Max: ..yeah weird, convoluted. The message is not very clear any more.

Danny: Many artists do this, Drake did it, but he doesn’t stand for that in the same way. Like, he’s a commodity in himself, he gets memed all the time etc. … whereas Chance stands for the opposite of that, but is making the same decisions.

Max: How can you align yourself with Apple and be like ‘I’m independent of the industry!’ Apple are like the biggest corporation in music, and the world…. 

Yeah, it was a bit of a bummer coming from him especially. So how about this:

Why does vinyl suck? And which shows don't suck?

Danny: With TV these days, because of its passage into the internet, it’s getting higher and higher in quality and more cinematic, and with names like Scorsese and Jagger on board I was really excited, and it was all shot in New York so we had a lot of friends that were extras in it, so it came out and I was excited to watch it. The pilot is the longest episode, it’s like almost 2 hours long, and the rest are about 1 hour, and I just couldn’t get behind that at all, but that’s more just personal preference. I really just felt like…

Max: It was cheesy!

Danny: Yeah, some really cheesy, dishonest moments, and so done before….

Max: Shows that don’t suck! Umm, that would be Louis…

Danny: Louis’s great.

Max: I feel a lot of people will know that by now, but that is a phenomenal show.

Danny: I love Girls too, I loved the second season of Girls that was just out

Max: That was really good, yeah

Danny: Yeah, very pointed humour

Is that how you guys wind down?

Danny: Uh, we usually read

Max: Yeah, we usually read, but if I just want to shut my brain down totally, I’ll still throw on a good episode of South Park and zone out completely.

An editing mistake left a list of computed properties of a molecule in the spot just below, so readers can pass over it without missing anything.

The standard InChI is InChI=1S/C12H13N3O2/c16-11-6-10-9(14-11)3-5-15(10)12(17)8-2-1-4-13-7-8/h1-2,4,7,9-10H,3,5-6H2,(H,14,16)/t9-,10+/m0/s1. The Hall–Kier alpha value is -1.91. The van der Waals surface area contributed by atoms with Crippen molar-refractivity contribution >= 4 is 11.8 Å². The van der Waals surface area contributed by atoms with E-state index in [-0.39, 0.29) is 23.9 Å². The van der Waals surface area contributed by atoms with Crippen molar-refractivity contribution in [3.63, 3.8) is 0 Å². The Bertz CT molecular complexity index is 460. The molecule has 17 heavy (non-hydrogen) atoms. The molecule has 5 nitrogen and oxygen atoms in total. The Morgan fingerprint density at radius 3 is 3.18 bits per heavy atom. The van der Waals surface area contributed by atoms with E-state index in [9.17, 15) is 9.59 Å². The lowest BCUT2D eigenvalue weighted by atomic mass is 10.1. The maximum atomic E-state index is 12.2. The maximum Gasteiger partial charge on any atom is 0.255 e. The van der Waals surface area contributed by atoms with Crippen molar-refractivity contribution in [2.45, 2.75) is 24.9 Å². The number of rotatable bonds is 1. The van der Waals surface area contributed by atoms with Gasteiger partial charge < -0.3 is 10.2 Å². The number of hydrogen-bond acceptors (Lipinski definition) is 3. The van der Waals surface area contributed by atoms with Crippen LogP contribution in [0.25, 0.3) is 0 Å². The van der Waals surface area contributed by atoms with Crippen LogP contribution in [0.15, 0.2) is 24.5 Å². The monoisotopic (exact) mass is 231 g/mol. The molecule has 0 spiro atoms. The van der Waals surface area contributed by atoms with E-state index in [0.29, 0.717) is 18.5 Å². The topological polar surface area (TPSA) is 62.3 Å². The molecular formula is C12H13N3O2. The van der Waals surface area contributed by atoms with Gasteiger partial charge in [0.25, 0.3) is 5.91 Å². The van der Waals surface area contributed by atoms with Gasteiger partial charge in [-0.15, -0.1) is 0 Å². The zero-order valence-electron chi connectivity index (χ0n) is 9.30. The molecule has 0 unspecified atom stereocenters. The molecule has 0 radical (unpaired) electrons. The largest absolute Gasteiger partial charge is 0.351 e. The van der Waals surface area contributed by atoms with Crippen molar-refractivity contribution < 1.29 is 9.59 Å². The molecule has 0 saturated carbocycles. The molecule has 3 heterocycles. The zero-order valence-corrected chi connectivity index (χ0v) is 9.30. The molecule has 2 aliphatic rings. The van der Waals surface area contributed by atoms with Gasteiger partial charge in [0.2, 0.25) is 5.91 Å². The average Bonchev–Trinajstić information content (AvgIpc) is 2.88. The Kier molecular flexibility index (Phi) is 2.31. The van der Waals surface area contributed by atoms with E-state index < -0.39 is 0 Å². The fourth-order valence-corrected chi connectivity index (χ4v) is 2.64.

So, just to round-off what have you got coming up next? What’s happening in the world of Lewis Del Mar?

Danny: We’ve got a bunch of really cool releases coming up that we’re planning, we’ve still got our album to come out, that’s coming out this Autumn. Lots of touring, lots of festivals in the summer, in the states and over here. And generally we’ve been fortunate to have a lot of momentum out of the gates, so just trying to find ways to keep that momentum up as we grow with the project. And something we talk about internally a lot is trying to become more ‘one thing’.

Aspirations wise, we just want to try and make this a career, we’re sort of still in the growing pains stage where people are hearing our music for the first time, so we want to get through that and be able to make more and more records.

Max: Yeah. We’re really proud of this record that we’ve got coming out, but we’re basically already thinking about what we’re going to do for the next one!

Danny: It’s been a humbling experience so far, and art, as a competition, is just you against yourself, so our aspirations career wise are neither here nor there, we just want to continue to make art that’s honest to the two us, and unique to the two of us, and if we can keep doing that, we’re so lucky, right?

Max: The idea of challenging ourselves is always relevant, and it’s certainly going to be relevant for for the next album, how can we take this in a new direction or push ourselves to build on what we created with the first album… haha, we’re talking about the second album when the first album isn’t even out yet!

So, the message is loud and clear for Lewis Del Mar- they're not going anywhere: they've got so much more to say and express, and there is an ever increasing fanbase out there to hear them say it. Keep a look out for one of the most hotly anticipated debut albums of 2016.